Jim Jennewein. Now in his 23rd year as a working Hollywood screenwriter, Jim Jennewein has co-written and sold 21 feature screenplays to all the major film studios. He has survived hundreds of Hollywood pitch meetings and worked on assignment for such companies as Touchstone, Warner Brothers, Twentieth Century-Fox, Fox 2000, Paramount Pictures, Universal Pictures, Walt Disney Pictures, Hollywood Pictures, Interscope, Columbia Pictures, Regency, Morgan Creek, Largo Entertainment, NBC, among others. His produced film credits include THE FLINTSTONES, RICHIE RICH, MAJOR LEAGUE II, GETTING EVEN WITH DAD and STAY TUNED. Jim adapted the Jules Verne novel 20,000 Leagues Under The Sea as an animated feature film for Disney and also sold an original TV sitcom pilot to NBC. His TV pilot script, “Lawless,” won first prize in the One Hour TV Pilot category in the Table Read My Screenplay script contest in 2013. Jim is currently Chair of the Screenwriting Department on the Burbank campus of the New York Film Academy, and has taught graduate and undergraduate courses in screenwriting at California State University, Northridge, and at the Malibu campus of Pepperdine University. He is a published author as well, having co-authored the RuneWarriors trilogy, a comedy-fantasy series of young adult novels published by HarperCollins. Jim holds a BFA from the University Of Notre Dame, and an MFA from the Graduate Program in Creative Writing & Writing for the Performing Arts at University Of California, Riverside. He has been a member of the Writers Guild of America since 1990.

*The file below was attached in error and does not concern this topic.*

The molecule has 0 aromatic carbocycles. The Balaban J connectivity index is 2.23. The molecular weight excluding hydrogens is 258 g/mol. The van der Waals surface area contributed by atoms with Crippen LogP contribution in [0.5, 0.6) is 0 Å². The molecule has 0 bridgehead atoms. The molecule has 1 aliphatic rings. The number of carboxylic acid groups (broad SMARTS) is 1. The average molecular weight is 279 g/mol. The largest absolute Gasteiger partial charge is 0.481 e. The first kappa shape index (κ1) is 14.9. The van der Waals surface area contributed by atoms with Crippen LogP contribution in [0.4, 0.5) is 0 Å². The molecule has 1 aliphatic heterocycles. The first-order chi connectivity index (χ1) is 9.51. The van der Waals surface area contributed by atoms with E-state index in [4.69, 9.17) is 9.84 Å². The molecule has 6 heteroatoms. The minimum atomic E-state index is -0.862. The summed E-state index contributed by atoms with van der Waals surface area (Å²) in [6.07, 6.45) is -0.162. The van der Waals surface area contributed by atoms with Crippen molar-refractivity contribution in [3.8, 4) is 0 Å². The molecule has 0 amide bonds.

Shawna Kenney authored the Firecracker Award–winning memoir I Was a Teenage Dominatrix (Last Gasp), which enjoys international translation and a television development deal with the FX Network. She is also coauthor of Imposters (Mark Batty Publishers) and editor of forthcoming anthology, Book Lovers (Seal Press). She has written about punk rock, porn stars, gangster rappers, sword swallowers, graffiti artists, groupies, wrestlers, skateboarders and more for numerous outlets, including Creative Nonfiction, The Rumpus, Bust Magazine, Ms., Playboy, Juxtapoz, Alternative Press and The Florida Review. Her essays appear in various anthologies, most recently Johns, Marks, Tricks and Chickenhawks: Professionals & Their Clients Writing about Each Other (Counterpoint) as well as Madonna and Me: Women Writers on the Queen of Pop (Soft Skull Press). She holds an MFA in creative writing from the University of North Carolina Wilmington and teaches memoir and personal essay classes in the UCLA Extension Writers’ Program. For more info see www.shawnakenney.com.
Dorothea Lasky is the author of three full-length collections of poetry: Thunderbird (Wave Books, 2012), Black Life (Wave Books, 2010), and AWE (Wave Books, 2007). She is also the author of six chapbooks: Matter: A Picturebook (Argos Books, 2012), The Blue Teratorn (Yes Yes Books, 2012), Poetry is Not a Project (Ugly Duckling Presse, 2010), Tourmaline (Transmission Press, 2008), The Hatmaker’s Wife (2006), Art (H_NGM_N Press, 2005), and Alphabets and Portraits (Anchorite Press, 2004). Born in St. Louis in 1978, her poems have appeared in American Poetry Review, Boston Review, Columbia Poetry Review, Gulf Coast, The Laurel Review, MAKE magazine, Phoebe, Poets & Writers Magazine, The New Yorker, Tin House, The Paris Review, and 6×6, among other places. She is the co-editor of Open the Door: How to Excite Young People About Poetry (McSweeney’s, 2013) and is a 2013 Bagley Wright Lecturer on Poetry. She holds a doctorate in creativity and education from the University of Pennsylvania, is a graduate of the MFA program for Poets and Writers at the University of Massachusetts-Amherst, and has been educated at Harvard University and Washington University. She has taught poetry at New York University, Wesleyan University, and Bennington College. Currently, she is an Assistant Professor of Poetry at Columbia University’s School of the Arts and lives in New York City.